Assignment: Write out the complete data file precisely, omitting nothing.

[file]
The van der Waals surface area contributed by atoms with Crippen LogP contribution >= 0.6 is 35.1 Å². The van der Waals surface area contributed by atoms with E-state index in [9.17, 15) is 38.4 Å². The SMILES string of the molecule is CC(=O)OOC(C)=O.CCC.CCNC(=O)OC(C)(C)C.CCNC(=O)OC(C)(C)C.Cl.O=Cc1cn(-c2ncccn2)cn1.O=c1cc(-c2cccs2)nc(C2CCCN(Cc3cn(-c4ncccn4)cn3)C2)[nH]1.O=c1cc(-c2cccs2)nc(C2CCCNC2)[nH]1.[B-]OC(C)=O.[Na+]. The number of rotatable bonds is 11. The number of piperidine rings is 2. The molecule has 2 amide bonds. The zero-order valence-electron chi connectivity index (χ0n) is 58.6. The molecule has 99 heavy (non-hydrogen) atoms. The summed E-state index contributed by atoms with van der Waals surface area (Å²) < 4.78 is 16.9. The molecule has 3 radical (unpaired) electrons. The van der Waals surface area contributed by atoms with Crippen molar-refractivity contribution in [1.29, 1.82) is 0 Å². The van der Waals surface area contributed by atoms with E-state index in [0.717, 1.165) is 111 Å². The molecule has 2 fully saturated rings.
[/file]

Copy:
The van der Waals surface area contributed by atoms with Crippen LogP contribution >= 0.6 is 35.1 Å². The van der Waals surface area contributed by atoms with E-state index in [9.17, 15) is 38.4 Å². The SMILES string of the molecule is CC(=O)OOC(C)=O.CCC.CCNC(=O)OC(C)(C)C.CCNC(=O)OC(C)(C)C.Cl.O=Cc1cn(-c2ncccn2)cn1.O=c1cc(-c2cccs2)nc(C2CCCN(Cc3cn(-c4ncccn4)cn3)C2)[nH]1.O=c1cc(-c2cccs2)nc(C2CCCNC2)[nH]1.[B-]OC(C)=O.[Na+]. The number of rotatable bonds is 11. The number of piperidine rings is 2. The molecule has 2 amide bonds. The zero-order valence-electron chi connectivity index (χ0n) is 58.6. The molecule has 99 heavy (non-hydrogen) atoms. The summed E-state index contributed by atoms with van der Waals surface area (Å²) < 4.78 is 16.9. The molecule has 3 radical (unpaired) electrons. The van der Waals surface area contributed by atoms with Crippen molar-refractivity contribution in [1.29, 1.82) is 0 Å². The van der Waals surface area contributed by atoms with E-state index in [0.717, 1.165) is 111 Å². The molecule has 2 fully saturated rings.